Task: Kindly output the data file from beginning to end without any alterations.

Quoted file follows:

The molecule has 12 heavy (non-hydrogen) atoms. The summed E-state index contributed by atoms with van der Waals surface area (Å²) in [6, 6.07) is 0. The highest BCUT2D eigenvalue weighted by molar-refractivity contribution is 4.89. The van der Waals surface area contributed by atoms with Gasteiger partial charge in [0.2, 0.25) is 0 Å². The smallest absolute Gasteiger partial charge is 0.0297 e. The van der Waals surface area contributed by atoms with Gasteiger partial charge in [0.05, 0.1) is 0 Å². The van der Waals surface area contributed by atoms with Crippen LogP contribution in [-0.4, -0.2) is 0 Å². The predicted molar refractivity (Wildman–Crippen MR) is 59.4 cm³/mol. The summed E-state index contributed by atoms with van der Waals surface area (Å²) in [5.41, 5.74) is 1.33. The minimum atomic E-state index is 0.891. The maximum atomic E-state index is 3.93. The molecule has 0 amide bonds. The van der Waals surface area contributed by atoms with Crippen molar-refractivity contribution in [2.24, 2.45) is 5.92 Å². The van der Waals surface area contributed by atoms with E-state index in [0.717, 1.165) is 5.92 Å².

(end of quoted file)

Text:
The molecule has 12 heavy (non-hydrogen) atoms. The summed E-state index contributed by atoms with van der Waals surface area (Å²) in [6, 6.07) is 0. The highest BCUT2D eigenvalue weighted by molar-refractivity contribution is 4.89. The van der Waals surface area contributed by atoms with Gasteiger partial charge in [0.2, 0.25) is 0 Å². The smallest absolute Gasteiger partial charge is 0.0297 e. The van der Waals surface area contributed by atoms with Gasteiger partial charge in [0.05, 0.1) is 0 Å². The van der Waals surface area contributed by atoms with Crippen LogP contribution in [-0.4, -0.2) is 0 Å². The predicted molar refractivity (Wildman–Crippen MR) is 59.4 cm³/mol. The summed E-state index contributed by atoms with van der Waals surface area (Å²) in [5.41, 5.74) is 1.33. The minimum atomic E-state index is 0.891. The maximum atomic E-state index is 3.93. The molecule has 0 amide bonds. The van der Waals surface area contributed by atoms with Crippen molar-refractivity contribution in [2.24, 2.45) is 5.92 Å². The van der Waals surface area contributed by atoms with E-state index in [0.717, 1.165) is 5.92 Å².